Witnessing every day to the joy of the Risen Lord means always living in “a paschal mode” and causing to ring out the Good News that Christ is neither an idea nor a memory of the past, but a Person who lives with us, for us and in us, and with him, for him and in him we can make all things new (cf. Ap 21,5).
To special groups:
I welcome the newly-ordained deacons of the Pontifical Irish College, together with their families and friends. Dear young deacons: in fulfilling the ministry you have received, may you proclaim the Gospel above all by the holiness of your lives and your joyful service to God’s People in your native land. Upon all the English-speaking pilgrims present at today’s Audience, especially those from Sweden, Australia, the Philippines, Thailand and the United States, I invoke an abundance of joy and peace in the Risen Lord. Happy Easter!
St. Peter's Square40511
Dear Brothers and Sisters,
Today I would like to begin a new series of Catecheses. After the series on the Fathers of the Church, on the great theologians of the Middle Ages and on great women, I would now like to choose a topic that is dear to all our hearts: it is the theme of prayer, and especially Christian prayer, the prayer, that is, which Jesus taught and which the Church continues to teach us. It is in fact in Jesus that man becomes able to approach God in the depth and intimacy of the relationship of fatherhood and sonship. Together with the first disciples, let us now turn with humble trust to the Teacher and ask him: “Lord, teach us to pray” (Lc 11,1).
In the upcoming Catechesis, in comparing Sacred Scripture, the great tradition of the Fathers of the Church, of the Teachers of spirituality and of the Liturgy, let us learn to live our relationship with the Lord, even more intensely as it were at a “school of prayer”.
We know well, in fact, that prayer should not be taken for granted. It is necessary to learn how to pray, as it were acquiring this art ever anew; even those who are very advanced in spiritual life always feel the need to learn from Jesus, to learn how to pray authentically. We receive the first lesson from the Lord by his example. The Gospels describe Jesus to us in intimate and constant conversation with the Father: it is a profound communion of the One who came into the world not to do his will but that of the Father who sent him for the salvation of man.
At this first Catechesis, as an introduction I would like to propose several examples of prayer in the ancient cultures, to show that practically always and everywhere they were addressed to God.
I shall start with ancient Egypt, as an example. Here a blind man, asking the divinity to restore his sight, testifies to something universally human. This is a pure and simple prayer of petition by someone who is suffering. This man prays: “My heart longs to see you.... You who made me see the darkness, create light for me, so that I may see you! Bend your beloved face over me” (A. Barucq — F. Daumas, Hymnes et prières de l’Egypte ancienne, Paris 1980). That I may see you; this is the essence of the prayer!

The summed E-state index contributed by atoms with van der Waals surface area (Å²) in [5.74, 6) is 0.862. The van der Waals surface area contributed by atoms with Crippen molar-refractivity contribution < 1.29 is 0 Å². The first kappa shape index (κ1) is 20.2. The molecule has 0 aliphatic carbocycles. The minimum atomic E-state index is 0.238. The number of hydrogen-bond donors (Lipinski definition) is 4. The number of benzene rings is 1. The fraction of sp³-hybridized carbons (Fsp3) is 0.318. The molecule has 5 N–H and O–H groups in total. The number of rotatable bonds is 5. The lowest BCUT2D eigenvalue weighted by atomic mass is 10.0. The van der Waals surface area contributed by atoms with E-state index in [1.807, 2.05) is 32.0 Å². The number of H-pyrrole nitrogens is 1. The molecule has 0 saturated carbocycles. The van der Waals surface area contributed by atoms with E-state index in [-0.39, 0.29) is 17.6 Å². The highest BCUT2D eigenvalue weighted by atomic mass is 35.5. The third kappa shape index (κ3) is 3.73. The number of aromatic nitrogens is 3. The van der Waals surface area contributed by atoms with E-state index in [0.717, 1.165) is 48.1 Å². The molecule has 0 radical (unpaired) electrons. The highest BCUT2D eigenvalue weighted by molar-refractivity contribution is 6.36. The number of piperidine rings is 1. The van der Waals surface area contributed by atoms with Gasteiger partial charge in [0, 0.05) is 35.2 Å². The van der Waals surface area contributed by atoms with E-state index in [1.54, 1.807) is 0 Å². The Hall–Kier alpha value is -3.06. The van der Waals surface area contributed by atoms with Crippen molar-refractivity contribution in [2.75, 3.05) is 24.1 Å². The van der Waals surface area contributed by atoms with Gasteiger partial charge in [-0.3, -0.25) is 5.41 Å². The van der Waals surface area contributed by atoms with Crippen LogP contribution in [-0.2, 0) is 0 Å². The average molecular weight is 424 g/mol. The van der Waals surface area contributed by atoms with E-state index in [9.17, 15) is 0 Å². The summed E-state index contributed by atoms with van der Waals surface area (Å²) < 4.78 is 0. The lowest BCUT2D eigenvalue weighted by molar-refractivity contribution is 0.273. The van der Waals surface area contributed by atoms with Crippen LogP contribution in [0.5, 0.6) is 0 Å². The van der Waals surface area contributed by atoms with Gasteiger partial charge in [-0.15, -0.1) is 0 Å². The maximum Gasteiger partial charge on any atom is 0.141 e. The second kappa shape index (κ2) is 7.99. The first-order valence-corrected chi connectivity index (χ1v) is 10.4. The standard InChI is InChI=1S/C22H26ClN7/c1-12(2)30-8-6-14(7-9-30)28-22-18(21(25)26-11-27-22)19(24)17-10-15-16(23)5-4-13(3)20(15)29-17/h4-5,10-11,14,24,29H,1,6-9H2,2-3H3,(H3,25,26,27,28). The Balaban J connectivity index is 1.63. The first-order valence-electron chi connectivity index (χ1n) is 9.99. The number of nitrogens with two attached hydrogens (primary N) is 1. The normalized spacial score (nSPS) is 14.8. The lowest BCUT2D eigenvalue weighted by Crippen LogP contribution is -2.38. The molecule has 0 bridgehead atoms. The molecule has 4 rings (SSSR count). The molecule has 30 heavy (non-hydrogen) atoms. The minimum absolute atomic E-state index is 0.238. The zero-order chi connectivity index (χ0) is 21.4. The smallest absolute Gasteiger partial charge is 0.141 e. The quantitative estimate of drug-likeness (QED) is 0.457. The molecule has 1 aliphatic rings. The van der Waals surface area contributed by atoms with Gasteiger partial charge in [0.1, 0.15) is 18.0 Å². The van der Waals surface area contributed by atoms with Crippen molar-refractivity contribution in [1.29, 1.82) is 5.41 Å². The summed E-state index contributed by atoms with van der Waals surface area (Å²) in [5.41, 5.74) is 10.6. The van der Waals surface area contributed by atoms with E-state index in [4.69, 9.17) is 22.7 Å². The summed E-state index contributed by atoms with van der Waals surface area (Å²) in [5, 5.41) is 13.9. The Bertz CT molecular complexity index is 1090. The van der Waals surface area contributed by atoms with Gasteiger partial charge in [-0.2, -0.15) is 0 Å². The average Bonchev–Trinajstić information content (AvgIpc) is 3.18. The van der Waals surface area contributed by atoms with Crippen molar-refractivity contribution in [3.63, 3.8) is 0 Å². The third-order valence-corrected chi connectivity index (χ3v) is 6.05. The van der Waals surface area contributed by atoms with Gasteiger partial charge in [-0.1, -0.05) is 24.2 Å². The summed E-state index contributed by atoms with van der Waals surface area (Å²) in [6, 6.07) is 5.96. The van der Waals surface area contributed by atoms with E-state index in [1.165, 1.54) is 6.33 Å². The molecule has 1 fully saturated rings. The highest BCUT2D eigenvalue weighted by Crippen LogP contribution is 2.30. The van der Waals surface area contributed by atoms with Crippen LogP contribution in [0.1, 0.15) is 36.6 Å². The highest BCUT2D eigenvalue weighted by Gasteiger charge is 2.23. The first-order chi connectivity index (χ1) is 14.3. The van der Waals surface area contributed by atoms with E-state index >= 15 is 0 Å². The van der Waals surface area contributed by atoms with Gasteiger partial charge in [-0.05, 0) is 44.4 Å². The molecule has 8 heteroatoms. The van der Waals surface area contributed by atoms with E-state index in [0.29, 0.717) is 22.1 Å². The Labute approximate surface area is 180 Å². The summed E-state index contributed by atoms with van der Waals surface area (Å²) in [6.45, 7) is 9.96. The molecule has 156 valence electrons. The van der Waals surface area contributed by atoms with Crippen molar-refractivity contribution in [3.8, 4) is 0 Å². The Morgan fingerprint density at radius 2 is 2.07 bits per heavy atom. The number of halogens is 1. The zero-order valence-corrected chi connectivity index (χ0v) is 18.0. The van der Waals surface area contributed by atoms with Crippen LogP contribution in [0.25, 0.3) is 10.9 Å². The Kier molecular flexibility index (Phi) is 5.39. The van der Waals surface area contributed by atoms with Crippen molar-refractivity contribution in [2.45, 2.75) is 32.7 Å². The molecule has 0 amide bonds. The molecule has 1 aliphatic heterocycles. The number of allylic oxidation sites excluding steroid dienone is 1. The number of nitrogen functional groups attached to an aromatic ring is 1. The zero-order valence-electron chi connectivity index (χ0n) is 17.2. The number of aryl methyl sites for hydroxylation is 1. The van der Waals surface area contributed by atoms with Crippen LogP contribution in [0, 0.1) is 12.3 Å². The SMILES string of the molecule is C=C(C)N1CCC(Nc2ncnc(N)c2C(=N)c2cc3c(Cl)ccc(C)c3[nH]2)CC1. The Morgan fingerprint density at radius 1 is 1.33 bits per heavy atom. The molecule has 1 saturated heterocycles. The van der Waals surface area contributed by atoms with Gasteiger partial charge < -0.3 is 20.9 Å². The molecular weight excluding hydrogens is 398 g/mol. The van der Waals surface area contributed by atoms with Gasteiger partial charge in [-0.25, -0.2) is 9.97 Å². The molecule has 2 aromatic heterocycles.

In the religions of Mesopotamia an arcane, paralyzing sense of guilt predominated, but which was not devoid of the hope of redemption and liberation on God’s part. We may thus appreciate this entreaty by a believer of those ancient cultures, formulated in these words: “O God who are indulgent even in the greatest sin, absolve me from my sin.... Look, O Lord at your tired servant and blow your breeze upon him: forgive him without delay. Alleviate your severe punishment. Freed from bonds, grant that I may breathe anew, break my chains, loosen the fetters that bind me” (M.-J. Seux, Hymnes et Prières aux Dieux de Babylone et d’Assyrie, Paris 1976). These are words that demonstrate how the human being, in his search for God, had intuited, if vaguely, on the one hand his own guilt and on the other, aspects of divine mercy and goodness.
In the pagan religion of ancient Greece, a very significant development may be seen: prayers, while still invoking divine help to obtain heavenly favours in every circumstance of daily life and to receive material benefits, gradually became orientated to more disinterested requests, which enabled the believer to deepen his or her relationship with God and to become a better person.
For example, the great philosopher Plato records a prayer of his teacher, Socrates, held to be one of the founders of Western thought. This was Socrates’ prayer: “Grant to me that I be made beautiful in my soul within, and that all external possessions be in harmony with my inner man. May I consider the wise man rich; and may I have such wealth as only the self-restrained man can bear or endure” (Plato, Phaedrus, English trans.: Loeb, Harold North Fowler). Rather than to possess plenty of money, he wanted above all to be beautiful within and wise.
In the Greek tragedies, sublime masterpieces of the literature of all time which still, after 25 centuries, are read, thought about and performed today, there is a content of prayer which expresses the desire to know God and to worship his majesty. One of these tragedies says: “O Earth’s Upbearer, thou whose throne is Earth, Who’er thou be, O past our finding out, Zeus, be thou Nature’s Law, or Mind of man, Thee I invoke; for, treading soundless paths, To Justice’ goal thou bringest all mortal things” (Euripedes, Trojan Women, 884-886, English trans.: Loeb, Arthur S. Way). God remains somewhat nebulous, nevertheless man knows this unknown god and prays to the one who guides the ways of the world.